One of Rubén Torrego’s passions is perfumes, so it was more than a pleasure to receive the expert on the subject Fontenello, who is the nose of the PQL company, which in addition to perfumes has been developing other proposals such as the line for hair care … Put’z que legal! As each day gains more ground in the market, soon they will also launch a line of cosmetics, we are already eager to know more about the subject, our presenter was direct on the subject of personalized perfumes, similar and qualities among the fragrances that exist in the market, for example, what sets the price of a perfume? The quality of the notes and how they are distilled, are the ones that represent the highest cost, the bottle and the packaging also affect the value of course, it is also important to know the difference between synthetic and natural notes, as well as the different extraction processes used by the industry.

Synthetic vs. Natural Notes: Today, most fragrances use a blend of natural and synthetic notes for a powerful and robust perfume. The former are extracted from flowers and plants, while the latter are created in the laboratory (which is generally a cheaper method), but the combination of the two has expanded the perfumers palette and paved the way for more experimental fragrances.

How are the notes extracted?

Distillation: This is a common extraction method, especially for notes of orange blossom and rose. The raw material is heated, generally with water, and the fragrance is collected in the condensation.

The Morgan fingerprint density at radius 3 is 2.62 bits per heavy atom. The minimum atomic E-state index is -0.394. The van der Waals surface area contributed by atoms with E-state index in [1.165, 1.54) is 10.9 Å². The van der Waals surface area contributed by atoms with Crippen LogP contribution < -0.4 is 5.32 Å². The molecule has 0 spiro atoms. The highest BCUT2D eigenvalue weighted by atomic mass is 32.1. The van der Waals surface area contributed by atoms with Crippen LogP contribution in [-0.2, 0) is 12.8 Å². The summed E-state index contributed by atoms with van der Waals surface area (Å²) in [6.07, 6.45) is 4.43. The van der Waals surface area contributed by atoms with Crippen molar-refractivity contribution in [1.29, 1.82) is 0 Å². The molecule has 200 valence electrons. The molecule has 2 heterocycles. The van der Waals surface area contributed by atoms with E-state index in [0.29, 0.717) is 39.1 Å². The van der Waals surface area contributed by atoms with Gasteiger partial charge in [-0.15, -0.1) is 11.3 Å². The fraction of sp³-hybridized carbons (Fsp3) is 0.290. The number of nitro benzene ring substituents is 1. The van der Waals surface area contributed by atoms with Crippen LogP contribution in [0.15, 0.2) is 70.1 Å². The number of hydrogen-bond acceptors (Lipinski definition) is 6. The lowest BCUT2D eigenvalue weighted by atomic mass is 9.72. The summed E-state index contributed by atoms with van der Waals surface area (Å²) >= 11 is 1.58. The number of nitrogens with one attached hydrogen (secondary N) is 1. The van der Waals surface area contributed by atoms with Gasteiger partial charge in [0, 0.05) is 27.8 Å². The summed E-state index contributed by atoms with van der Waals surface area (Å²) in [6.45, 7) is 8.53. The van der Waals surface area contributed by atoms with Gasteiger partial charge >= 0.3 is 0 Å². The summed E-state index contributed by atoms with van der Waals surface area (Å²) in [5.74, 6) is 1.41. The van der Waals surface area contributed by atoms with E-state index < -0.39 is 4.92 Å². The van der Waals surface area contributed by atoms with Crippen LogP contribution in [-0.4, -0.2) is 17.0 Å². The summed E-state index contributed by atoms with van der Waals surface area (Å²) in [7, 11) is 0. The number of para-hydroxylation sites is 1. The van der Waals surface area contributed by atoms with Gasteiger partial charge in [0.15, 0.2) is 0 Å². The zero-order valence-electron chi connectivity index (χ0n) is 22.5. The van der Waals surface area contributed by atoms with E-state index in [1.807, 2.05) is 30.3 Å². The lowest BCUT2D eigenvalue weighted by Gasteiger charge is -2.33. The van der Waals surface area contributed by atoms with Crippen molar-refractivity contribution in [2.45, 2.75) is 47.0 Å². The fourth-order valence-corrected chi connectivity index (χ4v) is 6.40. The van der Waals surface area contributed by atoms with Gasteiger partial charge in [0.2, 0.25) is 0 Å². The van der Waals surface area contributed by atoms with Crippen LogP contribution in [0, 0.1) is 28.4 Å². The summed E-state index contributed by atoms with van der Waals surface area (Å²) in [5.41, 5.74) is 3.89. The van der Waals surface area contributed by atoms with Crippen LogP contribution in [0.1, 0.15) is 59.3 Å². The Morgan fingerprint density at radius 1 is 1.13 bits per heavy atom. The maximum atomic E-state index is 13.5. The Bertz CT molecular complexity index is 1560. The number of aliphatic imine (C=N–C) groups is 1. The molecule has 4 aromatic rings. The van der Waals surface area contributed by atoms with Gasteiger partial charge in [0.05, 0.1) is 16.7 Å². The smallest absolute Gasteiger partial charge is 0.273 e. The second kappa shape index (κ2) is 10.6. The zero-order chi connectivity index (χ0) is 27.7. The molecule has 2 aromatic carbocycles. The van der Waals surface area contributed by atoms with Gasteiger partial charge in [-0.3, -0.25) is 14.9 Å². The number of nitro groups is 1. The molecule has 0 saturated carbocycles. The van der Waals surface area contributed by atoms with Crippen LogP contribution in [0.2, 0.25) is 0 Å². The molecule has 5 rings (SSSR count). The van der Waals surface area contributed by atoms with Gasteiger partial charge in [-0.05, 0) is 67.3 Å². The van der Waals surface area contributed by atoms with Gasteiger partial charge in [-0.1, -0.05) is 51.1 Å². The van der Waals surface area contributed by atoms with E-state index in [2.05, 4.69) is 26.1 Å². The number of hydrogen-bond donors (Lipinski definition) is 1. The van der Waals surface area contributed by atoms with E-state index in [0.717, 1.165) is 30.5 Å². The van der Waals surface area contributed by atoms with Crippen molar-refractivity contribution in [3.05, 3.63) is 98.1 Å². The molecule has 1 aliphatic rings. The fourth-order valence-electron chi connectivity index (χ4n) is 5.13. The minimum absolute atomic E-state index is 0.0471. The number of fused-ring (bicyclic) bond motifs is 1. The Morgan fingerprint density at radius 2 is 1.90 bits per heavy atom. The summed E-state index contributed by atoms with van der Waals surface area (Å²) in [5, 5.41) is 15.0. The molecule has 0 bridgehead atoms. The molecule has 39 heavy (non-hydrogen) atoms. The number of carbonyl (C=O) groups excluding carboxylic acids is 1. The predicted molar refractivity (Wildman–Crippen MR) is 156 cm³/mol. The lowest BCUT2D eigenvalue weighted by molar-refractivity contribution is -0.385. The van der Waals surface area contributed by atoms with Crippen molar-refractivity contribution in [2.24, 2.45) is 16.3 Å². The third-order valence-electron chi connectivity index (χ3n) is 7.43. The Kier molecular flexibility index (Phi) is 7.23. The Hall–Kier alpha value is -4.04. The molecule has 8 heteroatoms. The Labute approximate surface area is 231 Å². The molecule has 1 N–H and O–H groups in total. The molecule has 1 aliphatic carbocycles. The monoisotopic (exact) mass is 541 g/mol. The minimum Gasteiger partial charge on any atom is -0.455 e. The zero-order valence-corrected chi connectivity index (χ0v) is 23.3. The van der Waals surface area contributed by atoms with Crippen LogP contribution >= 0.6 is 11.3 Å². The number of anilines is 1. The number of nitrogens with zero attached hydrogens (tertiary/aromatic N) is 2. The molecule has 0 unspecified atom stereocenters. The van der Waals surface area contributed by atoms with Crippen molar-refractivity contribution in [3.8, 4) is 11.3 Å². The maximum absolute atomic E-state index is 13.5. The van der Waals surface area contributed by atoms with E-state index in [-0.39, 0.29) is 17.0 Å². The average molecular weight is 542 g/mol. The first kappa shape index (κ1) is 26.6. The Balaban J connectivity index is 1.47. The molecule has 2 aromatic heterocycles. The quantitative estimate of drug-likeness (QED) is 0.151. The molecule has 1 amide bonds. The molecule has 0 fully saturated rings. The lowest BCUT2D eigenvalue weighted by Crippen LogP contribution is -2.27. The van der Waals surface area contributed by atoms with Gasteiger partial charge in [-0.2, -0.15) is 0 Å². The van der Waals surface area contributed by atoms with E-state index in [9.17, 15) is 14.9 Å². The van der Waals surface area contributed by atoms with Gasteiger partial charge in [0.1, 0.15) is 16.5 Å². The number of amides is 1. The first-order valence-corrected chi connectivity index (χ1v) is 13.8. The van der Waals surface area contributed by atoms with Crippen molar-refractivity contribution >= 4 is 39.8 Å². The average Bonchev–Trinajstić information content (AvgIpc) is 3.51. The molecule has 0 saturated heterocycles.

Maceration: The flowers are dipped in solvents to extract the natural essence. It is the perfect method for delicate flowers, such as jasmine, hyacinth and tuberose, which can be damaged in the heat of steam distillation. PQL also uses this traditional infusion technique, it is a very precise and expensive process. A large amount of raw floral and plant material is needed to create the smallest and purest amount of essence. This process produces the most natural result in terms of perfume.

Although the extraction process is not marked on the bottles, it is good to know which style is best for your nose. For example, if you like more eccentric notes, like cotton candy or raindrops, they can be synthetically replicated, while those who prefer classic natural notes should look for maceration. It is true that all three extraction processes have their merits in the modern fragrance industry and have allowed perfumers the freedom to experiment. Finally, the only way to really know which aroma you will love the most is to experience it.

As a suggestion, be sure to follow the Fontenello and PQL activities closely because the news … they are already knocking on the door!

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